In September 2016, Blue Mountain View was voluntarily placed under a conservation covenant and entered into Australia's National Reserve System. The property's natural values will be protected indefinitely and the covenant cannot be revoked by any future land owner without the consent of both the Tasmanian and Australian governments.

 

CONSERVATION COVENANTS

The conservation of bushland in Tasmania, as in other parts of Australia, is increasingly conducted through agreements between government agencies and landowners, with these arrangements being generally voluntarily entered into but often having legally binding consequences. This trend, often involving third party intermediaries such as community and environmental organizations and even businesses, helps to harness the resources and expertise of many actors and make nature conservation a shared responsibility.

Tasmania’s Protected Areas on Private Land Program (PAPL) is the main framework for voluntary legal protection of native bushland. Through PAPL, landowners are able to become partners in nature conservation through various levels of commitment, from non-binding Land for Wildlife membership, to legally-binding conservation agreements. The PAPL report on 'Bugs, Birds, Bettongs and Bush' provides a very useful guide for landowners seeking to conserve natural values on their properties. Since the early 2000s, conservation covenants have entered Tasmania’s environmental management landscape, offering the means to voluntarily bring additional lands and waters under stricter environmental protection without the expensive financial outlays of outright acquisition by the government or the drawbacks of coercive regulation.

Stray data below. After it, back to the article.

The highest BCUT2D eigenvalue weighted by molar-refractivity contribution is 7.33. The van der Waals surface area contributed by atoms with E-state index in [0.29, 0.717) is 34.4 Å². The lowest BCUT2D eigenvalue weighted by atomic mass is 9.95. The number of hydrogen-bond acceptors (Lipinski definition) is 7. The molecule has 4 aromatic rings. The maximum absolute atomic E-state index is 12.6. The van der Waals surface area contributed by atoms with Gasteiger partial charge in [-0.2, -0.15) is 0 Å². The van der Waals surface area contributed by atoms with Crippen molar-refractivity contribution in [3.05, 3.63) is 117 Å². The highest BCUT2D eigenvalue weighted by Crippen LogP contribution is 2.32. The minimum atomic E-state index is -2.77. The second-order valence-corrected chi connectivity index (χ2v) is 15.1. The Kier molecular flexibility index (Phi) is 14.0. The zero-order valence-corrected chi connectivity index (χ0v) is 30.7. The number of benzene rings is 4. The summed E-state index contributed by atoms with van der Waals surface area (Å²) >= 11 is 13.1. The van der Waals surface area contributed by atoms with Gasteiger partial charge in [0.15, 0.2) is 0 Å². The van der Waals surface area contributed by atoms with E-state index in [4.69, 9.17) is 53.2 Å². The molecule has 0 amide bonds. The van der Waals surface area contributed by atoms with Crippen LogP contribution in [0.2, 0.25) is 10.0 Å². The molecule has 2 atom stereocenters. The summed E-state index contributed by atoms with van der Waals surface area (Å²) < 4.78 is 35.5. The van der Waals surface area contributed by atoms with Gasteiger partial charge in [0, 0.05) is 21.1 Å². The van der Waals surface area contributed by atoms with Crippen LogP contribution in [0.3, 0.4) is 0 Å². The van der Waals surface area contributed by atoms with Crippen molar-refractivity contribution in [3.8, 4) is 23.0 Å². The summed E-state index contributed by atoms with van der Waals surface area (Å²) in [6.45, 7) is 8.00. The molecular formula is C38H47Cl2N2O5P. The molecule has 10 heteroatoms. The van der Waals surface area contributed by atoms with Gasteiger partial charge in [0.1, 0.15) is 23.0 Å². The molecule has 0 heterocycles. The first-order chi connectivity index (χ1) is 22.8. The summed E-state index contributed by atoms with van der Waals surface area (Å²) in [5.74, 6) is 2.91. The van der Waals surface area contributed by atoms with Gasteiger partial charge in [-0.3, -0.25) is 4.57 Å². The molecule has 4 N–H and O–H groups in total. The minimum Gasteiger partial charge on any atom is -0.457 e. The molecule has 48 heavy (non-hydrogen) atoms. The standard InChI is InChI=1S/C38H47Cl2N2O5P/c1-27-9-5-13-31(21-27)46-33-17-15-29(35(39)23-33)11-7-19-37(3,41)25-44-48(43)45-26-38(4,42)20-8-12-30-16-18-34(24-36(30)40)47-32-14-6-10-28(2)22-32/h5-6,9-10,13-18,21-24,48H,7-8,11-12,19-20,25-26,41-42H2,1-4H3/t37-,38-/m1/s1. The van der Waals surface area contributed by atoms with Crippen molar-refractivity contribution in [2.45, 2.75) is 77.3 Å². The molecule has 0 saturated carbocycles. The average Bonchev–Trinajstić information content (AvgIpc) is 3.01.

The Tasmania story here parallels a similar movement in mainland Australia. The technique was first used in 1971 (in Western Australia), but only began to be applied more widely in the late 1990s, and today just over 1 per cent (or 8.05 million ha) of Australian land is under a conservation covenant. As in other Australian states, the Tasmanian conservation covenants are statutory-based - the Nature Conservation Act 2002 - in order to circumvent limitations in the common law rules about covenants. As of early 2015, there were 760 covenants in Tasmania covering about 96,000 hectares, compared to approximately 2.5 million hectares in the state’s reserve system. The growth in covenants stems directly from the Protected Areas on Private Land Program 'PALP', which focuses on protecting bushland ‘in areas that are greater than ten hectares in size and are in good condition - vegetation that has a diversity of species, has limited management issues such as weeds, and ideally is linked to other areas of native bush’.